St Mary’s Abbey offers a warm welcome with Keston

St Mary’s Abbey offers a warm welcome with Keston

British manufacturer Keston Boilers has supplied four 55kW Heat Only boilers and a Frame and Header Kit to St Mary’s Abbey in Colwich, Staffordshire, a Grade II Listed building dating back to the middle of the 18th century that recently underwent a complete heating refurbishment.

The monastery of nuns, who have been based in Colwich for 170 years, are part of the English Benedictine Congregation and form a community that dates back to 1652. The current building rose to the rank of Abbey in 1928 and, in the years since 1970, some of the 19th century monastic buildings have been demolished and a modern block added to create a functional building that meets the practical requirements of the nuns who live there.

As a major step in ongoing repair and maintenance, the nuns decided that the Abbey would greatly benefit from a boiler upgrade, not only to improve comfort levels for the nuns and visitors to the Abbey, but also because the three existing cast iron boilers were very inefficient, resulting in high running costs.

The Keston Heat Only boilers were specified and installed by Gas Engineer John Hobbs, owner of Hobbs Plumbing & Heating, as they offered extremely high energy efficiencies of up to 110% part load and were the only boilers on the market that could offer the flexible flue configuration required to meet the specification. As a Grade II Listed building, St Mary’s Abbey is protected under the provisions of the Planning (Listed Buildings and Conservation Areas) Act 1990. This means any work carried out has to comply with strict criteria set by the local planning authority.

The nuns and their advisers were aware that external flues would not be allowed, as this would negatively impact on the character of the Abbey. John proposed running the flues through the existing chimney, which seemed an ideal solution, except that the flue termination point would be nearly 13m away from the boiler and the total flue run, including air intake and gas intake, would be 19m long. Fortunately Keston’s specialist twin flue capabilities are designed to meet this kind of challenging requirement, which was a major point in the selection of Keston boilers.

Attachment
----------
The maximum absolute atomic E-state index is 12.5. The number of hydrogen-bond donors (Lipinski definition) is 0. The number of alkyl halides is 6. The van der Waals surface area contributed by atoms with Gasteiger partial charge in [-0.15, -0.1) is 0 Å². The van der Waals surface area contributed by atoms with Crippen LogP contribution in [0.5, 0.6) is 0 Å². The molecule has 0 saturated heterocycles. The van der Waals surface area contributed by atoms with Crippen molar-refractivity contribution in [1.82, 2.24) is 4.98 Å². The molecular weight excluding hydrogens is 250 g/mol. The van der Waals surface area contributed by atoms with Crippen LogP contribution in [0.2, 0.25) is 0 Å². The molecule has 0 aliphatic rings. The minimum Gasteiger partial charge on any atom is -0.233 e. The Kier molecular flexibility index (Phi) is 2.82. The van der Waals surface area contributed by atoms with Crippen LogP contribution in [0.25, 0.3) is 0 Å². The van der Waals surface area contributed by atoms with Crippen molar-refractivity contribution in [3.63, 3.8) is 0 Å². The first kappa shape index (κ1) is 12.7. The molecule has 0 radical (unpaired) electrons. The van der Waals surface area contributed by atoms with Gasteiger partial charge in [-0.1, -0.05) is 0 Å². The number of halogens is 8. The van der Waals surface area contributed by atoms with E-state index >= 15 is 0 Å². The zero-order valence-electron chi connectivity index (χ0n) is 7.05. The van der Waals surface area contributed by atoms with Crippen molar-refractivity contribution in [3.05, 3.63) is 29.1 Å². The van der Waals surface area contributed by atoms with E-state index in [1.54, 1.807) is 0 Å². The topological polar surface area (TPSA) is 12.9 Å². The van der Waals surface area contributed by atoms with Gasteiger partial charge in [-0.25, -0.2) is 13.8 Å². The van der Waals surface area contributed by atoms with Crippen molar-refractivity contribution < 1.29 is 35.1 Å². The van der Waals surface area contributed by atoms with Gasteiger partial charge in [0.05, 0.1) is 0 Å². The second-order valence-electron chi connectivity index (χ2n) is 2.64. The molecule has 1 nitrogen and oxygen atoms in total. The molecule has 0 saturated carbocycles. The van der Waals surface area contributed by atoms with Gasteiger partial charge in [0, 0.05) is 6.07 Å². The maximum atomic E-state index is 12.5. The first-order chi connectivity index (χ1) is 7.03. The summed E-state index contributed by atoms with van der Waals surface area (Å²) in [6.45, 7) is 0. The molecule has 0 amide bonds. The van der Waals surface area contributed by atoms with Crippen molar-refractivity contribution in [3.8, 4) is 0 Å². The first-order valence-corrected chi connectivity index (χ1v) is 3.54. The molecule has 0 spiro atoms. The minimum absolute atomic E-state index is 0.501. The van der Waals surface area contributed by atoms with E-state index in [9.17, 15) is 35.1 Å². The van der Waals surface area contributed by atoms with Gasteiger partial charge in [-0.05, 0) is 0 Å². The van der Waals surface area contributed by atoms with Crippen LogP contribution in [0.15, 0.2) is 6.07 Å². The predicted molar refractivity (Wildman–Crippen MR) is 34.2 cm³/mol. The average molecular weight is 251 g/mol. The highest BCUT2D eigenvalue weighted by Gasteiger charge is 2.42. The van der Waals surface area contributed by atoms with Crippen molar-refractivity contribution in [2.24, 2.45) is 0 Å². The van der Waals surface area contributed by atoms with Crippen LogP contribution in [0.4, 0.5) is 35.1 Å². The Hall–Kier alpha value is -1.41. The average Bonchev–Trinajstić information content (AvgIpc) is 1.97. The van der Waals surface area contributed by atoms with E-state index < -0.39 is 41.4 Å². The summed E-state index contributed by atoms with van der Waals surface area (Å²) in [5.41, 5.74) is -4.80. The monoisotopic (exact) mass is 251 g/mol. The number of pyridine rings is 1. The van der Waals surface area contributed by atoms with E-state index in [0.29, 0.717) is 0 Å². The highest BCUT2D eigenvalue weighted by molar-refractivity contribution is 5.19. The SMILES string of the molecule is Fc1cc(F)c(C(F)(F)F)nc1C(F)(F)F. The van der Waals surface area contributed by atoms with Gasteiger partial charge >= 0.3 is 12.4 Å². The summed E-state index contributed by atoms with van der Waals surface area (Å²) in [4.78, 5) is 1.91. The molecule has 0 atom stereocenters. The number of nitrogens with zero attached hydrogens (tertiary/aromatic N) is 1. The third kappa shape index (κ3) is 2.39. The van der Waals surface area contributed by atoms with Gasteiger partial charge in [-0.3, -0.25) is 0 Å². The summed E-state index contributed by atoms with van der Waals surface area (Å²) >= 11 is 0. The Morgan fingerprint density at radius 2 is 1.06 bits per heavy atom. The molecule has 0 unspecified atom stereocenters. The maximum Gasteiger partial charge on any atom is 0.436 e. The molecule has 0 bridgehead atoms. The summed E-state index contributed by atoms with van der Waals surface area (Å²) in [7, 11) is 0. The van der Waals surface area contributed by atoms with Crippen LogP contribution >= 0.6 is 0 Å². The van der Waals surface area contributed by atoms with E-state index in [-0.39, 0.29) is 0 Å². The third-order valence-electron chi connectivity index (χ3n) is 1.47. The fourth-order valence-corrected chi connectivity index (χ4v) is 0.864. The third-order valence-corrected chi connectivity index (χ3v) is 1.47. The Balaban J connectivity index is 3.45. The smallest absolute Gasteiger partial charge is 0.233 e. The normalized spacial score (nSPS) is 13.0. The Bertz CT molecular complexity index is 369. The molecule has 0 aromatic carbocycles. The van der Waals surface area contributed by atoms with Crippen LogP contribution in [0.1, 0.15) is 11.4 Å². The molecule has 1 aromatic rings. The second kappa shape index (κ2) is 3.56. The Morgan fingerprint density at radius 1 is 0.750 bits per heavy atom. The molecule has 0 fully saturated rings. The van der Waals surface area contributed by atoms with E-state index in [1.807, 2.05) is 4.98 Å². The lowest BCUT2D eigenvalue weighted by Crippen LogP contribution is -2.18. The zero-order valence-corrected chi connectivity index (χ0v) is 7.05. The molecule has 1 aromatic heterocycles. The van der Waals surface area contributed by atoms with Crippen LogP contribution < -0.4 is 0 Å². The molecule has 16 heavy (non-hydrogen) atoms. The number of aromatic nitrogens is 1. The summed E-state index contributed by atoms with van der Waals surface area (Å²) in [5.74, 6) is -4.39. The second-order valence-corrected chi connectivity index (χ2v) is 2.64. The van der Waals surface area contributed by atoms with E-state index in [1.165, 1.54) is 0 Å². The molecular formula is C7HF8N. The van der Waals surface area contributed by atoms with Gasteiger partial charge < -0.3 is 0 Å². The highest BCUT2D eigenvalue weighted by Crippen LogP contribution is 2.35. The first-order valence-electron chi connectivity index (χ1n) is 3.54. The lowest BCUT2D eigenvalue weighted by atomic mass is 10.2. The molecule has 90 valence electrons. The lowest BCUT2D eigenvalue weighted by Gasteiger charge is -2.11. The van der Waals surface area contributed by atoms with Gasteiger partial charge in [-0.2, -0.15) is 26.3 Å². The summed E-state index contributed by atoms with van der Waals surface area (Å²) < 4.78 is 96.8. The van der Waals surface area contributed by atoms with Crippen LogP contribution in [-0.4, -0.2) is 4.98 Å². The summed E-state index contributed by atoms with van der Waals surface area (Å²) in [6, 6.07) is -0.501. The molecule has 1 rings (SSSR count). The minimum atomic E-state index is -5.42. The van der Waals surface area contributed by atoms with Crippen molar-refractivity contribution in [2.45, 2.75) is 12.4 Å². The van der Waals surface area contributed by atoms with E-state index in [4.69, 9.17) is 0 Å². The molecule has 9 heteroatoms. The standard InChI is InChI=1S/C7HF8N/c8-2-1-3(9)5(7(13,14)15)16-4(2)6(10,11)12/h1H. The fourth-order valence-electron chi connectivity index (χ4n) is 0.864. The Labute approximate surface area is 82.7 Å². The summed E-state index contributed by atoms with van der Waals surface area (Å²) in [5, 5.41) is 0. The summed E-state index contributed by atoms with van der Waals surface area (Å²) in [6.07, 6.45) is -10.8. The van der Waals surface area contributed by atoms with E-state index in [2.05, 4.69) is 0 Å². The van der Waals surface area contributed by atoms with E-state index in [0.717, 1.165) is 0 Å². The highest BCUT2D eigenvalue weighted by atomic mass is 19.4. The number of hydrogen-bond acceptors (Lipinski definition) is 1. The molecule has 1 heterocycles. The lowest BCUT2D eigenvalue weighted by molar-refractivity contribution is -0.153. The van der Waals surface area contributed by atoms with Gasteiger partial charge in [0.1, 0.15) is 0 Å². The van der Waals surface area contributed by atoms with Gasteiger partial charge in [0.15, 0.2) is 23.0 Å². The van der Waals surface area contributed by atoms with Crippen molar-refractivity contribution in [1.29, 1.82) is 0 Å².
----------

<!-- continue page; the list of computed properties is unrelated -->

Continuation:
John explained, “What could have been a troublesome installation turned out to be very straightforward. This was down to the capabilities offered by the Heat Only twin flue boilers and the technical backup I received from Keston. I had never seen this type of flue run before and didn’t know if I would need to make alterations to the burner or other components, so having Keston’s high quality technical support available whenever I needed it was really useful.”

Another installation challenge was the lack of wall space in the boiler room, which meant the four boilers could not be installed along one wall. This issue was solved by Keston’s Frame and Header Kit, which allows up to six boilers to be installed in cascade on a self supporting frame, extending the options for larger buildings. The kit includes water and gas headers that can be assembled using a threaded socket, as well as compression and flange connections.

Due to the compact size of the Keston boilers and the modular design of the Frame and Headers kits, John found it straightforward to manoeuvre the equipment into the basement boiler room, which was accessed via a set of stone steps leading from the Abbey’s central courtyard. He added, “Not only did the Frame and Header kit solve the wall space issue, it also made installation even quicker and easier.”

Keston’s four Heat-Only boilers are now delivering highly efficient, reliable heating to the whole of the Abbey, with the nuns reporting that areas of the building that had previously been cold, especially the church, are now much warmer. The temperature of the hot water has increased and, in addition, the improved efficiency is also predicted to deliver beneficial cost savings.

Sister Benedict, the Abbey’s Bursar, who has been the Abbey’s point of contact throughout the project, lives at the abbey along with six other nuns and one priest who resides in the guest quarters. She said, “The improved heat in the building is very noticeable, and both residents and visitors to the Abbey have commented on the improved comfort this has brought.

“Creating an improved internal environment was important for us as some of the nuns are very elderly with declining health, and their comfort has been greatly improved. In addition, the building itself will be far more effectively preserved as there will be much less risk of damp and other issues. The installation was very quick and we barely noticed it thanks to the excellent work of John Hobbs and his team, who were very quiet and would always stop work for the duration of our midday service.”

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